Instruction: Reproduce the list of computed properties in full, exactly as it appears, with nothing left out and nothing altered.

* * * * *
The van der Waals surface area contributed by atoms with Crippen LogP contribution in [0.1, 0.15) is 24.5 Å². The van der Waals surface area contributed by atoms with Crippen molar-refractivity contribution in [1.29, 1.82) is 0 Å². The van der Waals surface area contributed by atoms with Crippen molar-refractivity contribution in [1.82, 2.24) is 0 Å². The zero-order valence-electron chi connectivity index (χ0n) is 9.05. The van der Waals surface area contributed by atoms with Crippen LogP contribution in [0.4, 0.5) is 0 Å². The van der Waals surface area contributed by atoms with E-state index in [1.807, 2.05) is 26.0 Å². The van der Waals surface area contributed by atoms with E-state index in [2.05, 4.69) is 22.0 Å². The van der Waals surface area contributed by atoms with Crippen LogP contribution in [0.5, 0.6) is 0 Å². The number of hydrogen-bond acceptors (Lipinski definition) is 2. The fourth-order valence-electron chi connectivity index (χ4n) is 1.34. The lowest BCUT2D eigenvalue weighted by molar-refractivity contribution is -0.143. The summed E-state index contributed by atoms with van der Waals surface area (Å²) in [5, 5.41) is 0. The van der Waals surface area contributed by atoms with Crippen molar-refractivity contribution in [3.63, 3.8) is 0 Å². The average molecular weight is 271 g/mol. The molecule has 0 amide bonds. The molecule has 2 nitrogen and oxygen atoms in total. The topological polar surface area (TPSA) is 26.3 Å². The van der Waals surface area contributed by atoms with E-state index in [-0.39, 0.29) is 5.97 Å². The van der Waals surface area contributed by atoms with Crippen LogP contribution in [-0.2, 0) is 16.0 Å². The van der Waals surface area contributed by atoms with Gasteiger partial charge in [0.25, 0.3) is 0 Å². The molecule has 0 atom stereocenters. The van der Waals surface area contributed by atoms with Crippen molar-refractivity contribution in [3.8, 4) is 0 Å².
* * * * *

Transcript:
The van der Waals surface area contributed by atoms with Crippen LogP contribution in [0.1, 0.15) is 24.5 Å². The van der Waals surface area contributed by atoms with Crippen molar-refractivity contribution in [1.29, 1.82) is 0 Å². The van der Waals surface area contributed by atoms with Crippen molar-refractivity contribution in [1.82, 2.24) is 0 Å². The zero-order valence-electron chi connectivity index (χ0n) is 9.05. The van der Waals surface area contributed by atoms with Crippen LogP contribution in [0.4, 0.5) is 0 Å². The van der Waals surface area contributed by atoms with E-state index in [1.807, 2.05) is 26.0 Å². The van der Waals surface area contributed by atoms with E-state index in [2.05, 4.69) is 22.0 Å². The van der Waals surface area contributed by atoms with Crippen LogP contribution in [0.5, 0.6) is 0 Å². The number of hydrogen-bond acceptors (Lipinski definition) is 2. The fourth-order valence-electron chi connectivity index (χ4n) is 1.34. The lowest BCUT2D eigenvalue weighted by molar-refractivity contribution is -0.143. The summed E-state index contributed by atoms with van der Waals surface area (Å²) in [5, 5.41) is 0. The van der Waals surface area contributed by atoms with Crippen molar-refractivity contribution in [3.63, 3.8) is 0 Å². The average molecular weight is 271 g/mol. The molecule has 0 amide bonds. The molecule has 2 nitrogen and oxygen atoms in total. The topological polar surface area (TPSA) is 26.3 Å². The van der Waals surface area contributed by atoms with E-state index in [-0.39, 0.29) is 5.97 Å². The van der Waals surface area contributed by atoms with Crippen LogP contribution in [-0.2, 0) is 16.0 Å². The van der Waals surface area contributed by atoms with Gasteiger partial charge in [0.25, 0.3) is 0 Å². The molecule has 0 atom stereocenters. The van der Waals surface area contributed by atoms with Crippen molar-refractivity contribution in [3.8, 4) is 0 Å².